Sound emanates from speakers at each corner, and contemporary music by collaborative Korean artist An Jin-ah leads visitors to the center of the labyrinth, where they encounter a symbolic oval object. His labyrinth plays the role of a device that makes people walk slowly, meditate and think about the meaning of life.
Robert Harrison’s Elementary Brick piece is a site-specific installation, consisting of three parts; a serpentine line of brick, a spiral stack and three smaller spiral pod forms. Utilizing 3,500 bricks, steel wire mesh, copper tubing and industrial steel culvert pipe, he transforms the materials into Elemental Brick, which at its essence, is about energy, and the connection between the earth and the sky.
People are encouraged to explore the space and follow the serpentine line to the center where the spiral stack form, made of steel wire mesh and industrial steel culvert pipe is filled with black and white brick.
The serpentine line of brick utilizes 10 different brick shapes and colors, with additional elements of local river washed granite stones and shards of Buncheong (Onggi) pottery, symbolizing the geology and rich heritage of Korean ceramic history.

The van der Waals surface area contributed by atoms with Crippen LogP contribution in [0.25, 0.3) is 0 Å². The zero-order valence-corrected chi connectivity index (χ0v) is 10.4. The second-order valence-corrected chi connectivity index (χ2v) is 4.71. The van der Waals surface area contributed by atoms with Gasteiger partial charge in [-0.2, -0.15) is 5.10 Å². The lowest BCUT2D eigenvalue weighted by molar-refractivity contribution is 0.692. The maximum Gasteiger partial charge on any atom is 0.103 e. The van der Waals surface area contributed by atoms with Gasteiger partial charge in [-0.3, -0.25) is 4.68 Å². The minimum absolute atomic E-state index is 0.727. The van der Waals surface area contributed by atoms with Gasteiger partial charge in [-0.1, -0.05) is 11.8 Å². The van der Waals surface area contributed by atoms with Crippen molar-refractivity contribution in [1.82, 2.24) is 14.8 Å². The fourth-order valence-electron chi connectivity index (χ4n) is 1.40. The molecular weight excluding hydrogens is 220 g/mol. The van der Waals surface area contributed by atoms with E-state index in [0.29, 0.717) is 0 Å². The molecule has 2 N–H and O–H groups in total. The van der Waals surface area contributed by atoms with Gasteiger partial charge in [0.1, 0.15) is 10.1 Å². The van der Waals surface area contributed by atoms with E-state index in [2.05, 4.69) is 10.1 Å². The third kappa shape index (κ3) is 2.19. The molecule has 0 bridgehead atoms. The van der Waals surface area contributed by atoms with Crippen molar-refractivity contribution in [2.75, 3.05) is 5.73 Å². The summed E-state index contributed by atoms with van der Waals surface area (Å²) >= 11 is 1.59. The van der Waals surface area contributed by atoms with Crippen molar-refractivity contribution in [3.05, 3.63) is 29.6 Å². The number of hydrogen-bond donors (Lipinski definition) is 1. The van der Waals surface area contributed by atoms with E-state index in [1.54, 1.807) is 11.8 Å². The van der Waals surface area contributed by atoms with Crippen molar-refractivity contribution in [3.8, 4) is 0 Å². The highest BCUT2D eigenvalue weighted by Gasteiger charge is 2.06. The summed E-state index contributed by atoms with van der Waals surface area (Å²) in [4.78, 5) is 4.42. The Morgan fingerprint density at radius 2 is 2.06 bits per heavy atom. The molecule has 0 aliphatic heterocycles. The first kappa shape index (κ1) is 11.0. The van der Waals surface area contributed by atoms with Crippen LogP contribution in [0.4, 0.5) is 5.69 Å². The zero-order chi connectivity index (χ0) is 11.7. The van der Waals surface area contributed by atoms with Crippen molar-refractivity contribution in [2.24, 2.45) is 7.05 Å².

Gwen Heeney introduces the The Laboratory Project using unfired ‘green’ bricks. To her, the laboratory is a creative space to work on artistic inspiration. This project changes the exhibition area itself into a space that illustrates the working process.
She displays how she was inspired to creating her forms through her visual experience in Korea. The contrast between hundreds of white high rise box-shaped apartment buildings and the organic curves of the mountains, along with the conveyor belt production line and the endless robotic production in the automated brick factory.
The largest stack of green bricks expresses a skyline and a pile of earth cut to represent the shape of a mountain. Placed on steel tables and shelves, objects used in Heeny’s work like wood frames, tools, dry clay, and pigments give a sense of the artist’s laboratory.
Responding to the inspiration of materials in a given space, Jacques Kaufmann’s work is based on the mechanism of space, material, and his artistic vision. As a ceramic artist, his passion for the material begins with the infinite potential of earth based materials. The two-meter tall Mur Frisson divides the ten-meter exhibition area into two parts.